Originally published and still available on Post-Modern Sleaze (02/05/16).
Ben Wheatley’s adaptation of J.G Ballard’s iconic urban dystopia is a visual onslaught that chills and bedazzles.
J.G Ballard once remarked in an interview that “In a completely sane world, madness is the only freedom”, and in an overwhelmingly invasive, capitalist, post-9/11 world it can be gleaned that the iconic science fiction novelist was not far off.
Since his death in 2009, society has fostered a new and unprecedented level of narcissism in a social media world where we, as users, are bombarded with a constant barrage of
useless useful information and subsequently struggle to find our place within it. Austerity in capitalist nations sees the average Joe pretend and parade that he has when he has-not, whilst consumerism amongst the Jones’ has spiraled into the superfluous.
In its entitlement and consumerism it almost seems apt then that, nigh on 40 years since the novel was published and the film rights were bought, High Rise should be released now. Ben Wheatley takes obvious relish in the unveiling of this 70s imbued alternate reality, and it is heartening that so much of Ballard’s tone has translated onscreen; after all, not much can compare with the iconic opening of “Later, as he sat on his balcony eating the dog, Dr. Robert Laing reflected on the unusual events that had taken place within this huge apartment building during the previous three months.” Reflection doesn’t quite cover it, however, for as soon as Laing (Tom Hiddleston) steps over the threshold we are complicit in every fragment of the hierarchy, tension and debauchery as the web of this highly intensified microcosm begins to unravel.
Unspoken rule dictates that people only interact with one or two floors above or below their own, which leaves Laing in a pickle; he is staunchly situated on the 25th floor, high enough to avoid the power cuts but far below the crowning glory of the penthouse suite. In these upper echelons sits Anthony Royal (Jeremy Irons), the architect of the high-rise project who supervises the denizens of his creation like some godly hawk. His wife Ann (Keeley Hawes) is an afterthought, and spends her days flitting between their opulent penthouse garden and her lavish parties.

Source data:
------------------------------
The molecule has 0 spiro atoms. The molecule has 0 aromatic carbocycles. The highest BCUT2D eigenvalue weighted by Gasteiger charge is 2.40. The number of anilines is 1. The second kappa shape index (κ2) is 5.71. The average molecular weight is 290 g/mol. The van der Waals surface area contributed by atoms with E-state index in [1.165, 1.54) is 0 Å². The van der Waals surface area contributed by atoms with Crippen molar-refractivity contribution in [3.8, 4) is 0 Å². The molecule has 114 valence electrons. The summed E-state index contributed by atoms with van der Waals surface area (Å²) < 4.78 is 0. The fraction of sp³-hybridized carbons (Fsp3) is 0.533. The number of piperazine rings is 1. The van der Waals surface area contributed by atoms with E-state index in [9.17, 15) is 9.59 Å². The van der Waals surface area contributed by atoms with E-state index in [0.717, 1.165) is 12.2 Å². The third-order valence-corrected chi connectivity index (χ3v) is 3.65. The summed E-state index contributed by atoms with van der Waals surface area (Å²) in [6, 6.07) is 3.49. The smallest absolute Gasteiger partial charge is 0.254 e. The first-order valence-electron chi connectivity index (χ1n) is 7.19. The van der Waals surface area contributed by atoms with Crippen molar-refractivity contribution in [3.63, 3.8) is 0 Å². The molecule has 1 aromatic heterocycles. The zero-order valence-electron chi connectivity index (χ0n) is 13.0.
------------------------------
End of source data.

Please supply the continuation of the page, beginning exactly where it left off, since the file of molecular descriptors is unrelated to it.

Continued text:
The inhabitants of the building live their days in a waking stupor, so surrounded by convenience and entitlement that their lives are but an extensive comedown. TV producer Richard Wilder (Luke Evans) is always chasing his next fix, be it a brawl or cheating on his pregnant wife (Elizabeth Moss), whilst Charlotte Melville (Sienna Miller) – the tower’s resident femme fatale – is borderline neglectful of her son Toby. They drink, fornicate and fight with repulsive zeal because it is the only time they feel alive, and they all nurture their own self-serving compulsions.
Which is all very well, in moderation, but perspective is soon lost. Said compulsion descends into chaos and anarchy ensues; lower level inhabitants ambush the rich in the communal areas whilst the rich enslave the vulnerable, riots arise and detritus spreads like some grim pathetic fallacy of the breakdown in the resident’s psyche. Hiddleston is quietly unnerving as the slippery Laing, who becomes increasingly erratic as the levels converge, with Evan’s Wilding emerging as the sole entity intent on cutting through the madness and exposing it to the outer side world.
Ballard was a forefather for futuristic dystopian fiction of his perceived “inner space”, and – in an age of technological development and unprecedented psychological consequences to which no one currently knows an end – High-Rise not only feels like an ominous prediction but also unerringly current. It is crammed with hyper-real symbolism and under Wheatley’s direction, the film is an audial and visual maelstrom of kitsch mania – a true visual delight, traversing the character’s banal days with their indulgent nights until the two close and finally merge. There are moments in High-Rise when the depravity feels overdone or unnecessary, and for the most part the frenzy is disorienting and officious, but surely that is the point, for after all, our present reality does not really fare much better, does it? http://news.bbc.co.uk/1/hi/entertainment/1820478.stm